Over the past several decades, a declining number of good jobs have been available to Americans without postsecondary credentials or certifications. These are jobs that pay family-sustaining wages, include health care and retirement benefits, and offer opportunities for advancement. The gap in wages between college and high school graduates—57% in 2016—has grown steadily since 2000. Race and ethnicity exacerbates this inequality. While the average college graduate earns $1,227 per week, Latino workers earn on average $610 per week with only a high school degree while black workers average $579 per week. In the national cohort of students who entered college in fall 2008, only 55% completed their studies and obtained a degree by 2014.
The combined impact of the Great Recession, automated technology, the outsourcing and offshoring of jobs, the corporate attack on unions, and the conversion of production to a service-sector economy contributed to the narrowing paths of those without some postsecondary education. College costs are spiraling upward while student debt for college grads has reached record levels. Access to multiple career pathways and alternative education and training positions are critical to addressing inequality and building a more diverse workforce.
At the same time that many working people struggle to find secure employment, employers report difficulty recruiting workers with the specialized skills increasingly required in manufacturing, health care, transportation, construction and a range of other sectors. The retirement of massive numbers of baby boomers further complicates the workforce situation. Though more firms appear to be interested in apprenticeship, many companies continue to underinvest in the training needed by their employees. As employers increasingly subcontract and outsource a range of functions previously performed in-house, there are fewer options for people to move up within the same firm. The U.S. economy could see a labor shortage of 20 million workers by 2020, with two-thirds of the expected shortage in the most skilled jobs.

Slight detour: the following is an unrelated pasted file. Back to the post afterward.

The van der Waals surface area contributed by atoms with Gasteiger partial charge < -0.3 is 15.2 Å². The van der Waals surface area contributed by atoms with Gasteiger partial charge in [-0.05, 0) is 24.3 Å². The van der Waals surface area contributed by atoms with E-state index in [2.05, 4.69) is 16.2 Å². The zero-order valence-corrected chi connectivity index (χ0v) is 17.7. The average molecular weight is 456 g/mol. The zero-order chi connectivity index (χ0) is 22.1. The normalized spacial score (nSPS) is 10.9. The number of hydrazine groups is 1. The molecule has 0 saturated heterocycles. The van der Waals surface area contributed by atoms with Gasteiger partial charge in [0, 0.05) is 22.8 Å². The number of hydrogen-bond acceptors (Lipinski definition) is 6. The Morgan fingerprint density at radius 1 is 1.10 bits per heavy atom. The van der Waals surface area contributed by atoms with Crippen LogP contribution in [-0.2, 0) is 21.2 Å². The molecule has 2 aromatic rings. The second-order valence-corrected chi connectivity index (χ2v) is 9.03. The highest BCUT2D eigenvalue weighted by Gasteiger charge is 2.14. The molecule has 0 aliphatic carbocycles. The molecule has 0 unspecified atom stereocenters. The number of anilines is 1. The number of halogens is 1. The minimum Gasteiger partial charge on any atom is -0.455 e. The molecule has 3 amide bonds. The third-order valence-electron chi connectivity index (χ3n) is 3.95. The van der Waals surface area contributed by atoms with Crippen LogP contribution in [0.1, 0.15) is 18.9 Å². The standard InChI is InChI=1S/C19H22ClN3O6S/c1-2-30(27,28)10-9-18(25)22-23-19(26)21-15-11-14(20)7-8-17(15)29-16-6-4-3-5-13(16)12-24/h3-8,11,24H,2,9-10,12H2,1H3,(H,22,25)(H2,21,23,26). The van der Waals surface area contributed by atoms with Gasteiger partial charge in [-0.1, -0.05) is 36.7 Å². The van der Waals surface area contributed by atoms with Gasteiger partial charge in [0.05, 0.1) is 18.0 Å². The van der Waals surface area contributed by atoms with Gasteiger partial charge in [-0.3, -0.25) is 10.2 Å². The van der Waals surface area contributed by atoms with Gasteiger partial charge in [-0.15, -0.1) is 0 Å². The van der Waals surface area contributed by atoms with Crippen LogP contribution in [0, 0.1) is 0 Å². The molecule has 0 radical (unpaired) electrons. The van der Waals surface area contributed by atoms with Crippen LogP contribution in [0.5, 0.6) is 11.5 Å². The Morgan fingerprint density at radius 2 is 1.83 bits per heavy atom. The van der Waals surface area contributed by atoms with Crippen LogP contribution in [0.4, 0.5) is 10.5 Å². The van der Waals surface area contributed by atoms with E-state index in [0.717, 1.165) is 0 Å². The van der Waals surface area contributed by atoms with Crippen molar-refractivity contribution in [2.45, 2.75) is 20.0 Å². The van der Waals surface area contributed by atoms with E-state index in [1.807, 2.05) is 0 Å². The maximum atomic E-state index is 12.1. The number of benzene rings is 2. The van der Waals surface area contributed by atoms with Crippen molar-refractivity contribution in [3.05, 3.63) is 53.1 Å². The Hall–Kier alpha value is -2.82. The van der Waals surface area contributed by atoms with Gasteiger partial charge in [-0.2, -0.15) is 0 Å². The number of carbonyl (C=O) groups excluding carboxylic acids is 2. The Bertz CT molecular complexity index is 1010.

Despite these huge obstacles, a growing number of workforce intermediary partnerships are spreading across the country to meet the dual needs of employers and working people. Workforce intermediary partnerships:
- Bring together unions and employers to assess the training needs of firms in a given sector or region;
- Help to customize the training, apprenticeship and educational services required;
- Cultivate the partners needed to produce the training;
- Recruit oftentimes from disadvantaged communities; and
- Ensure that those individuals who invest in their employment security will be rewarded with meaningful advancement along a career ladder.
Progress is evident in a number of industries in diverse localities. Hotel restaurant employees in Boston and Los Angeles, for example, are accessing free classes to move into more highly skilled, higher-paying positions. Kaiser Permanente is working with its employees’ unions to meet their evolving training needs and keep them competitive in the health care sector. Women are being actively recruited for training programs in transportation maintenance and other occupations where they are underrepresented, while young people are given opportunities to enter aerospace apprenticeships right out of high school.
This report details these and other examples of the breakthroughs that workforce intermediary partnerships are making to ensure employers have the skilled workforce needed for today’s economy and workers are well-positioned on pathways to family-sustaining careers.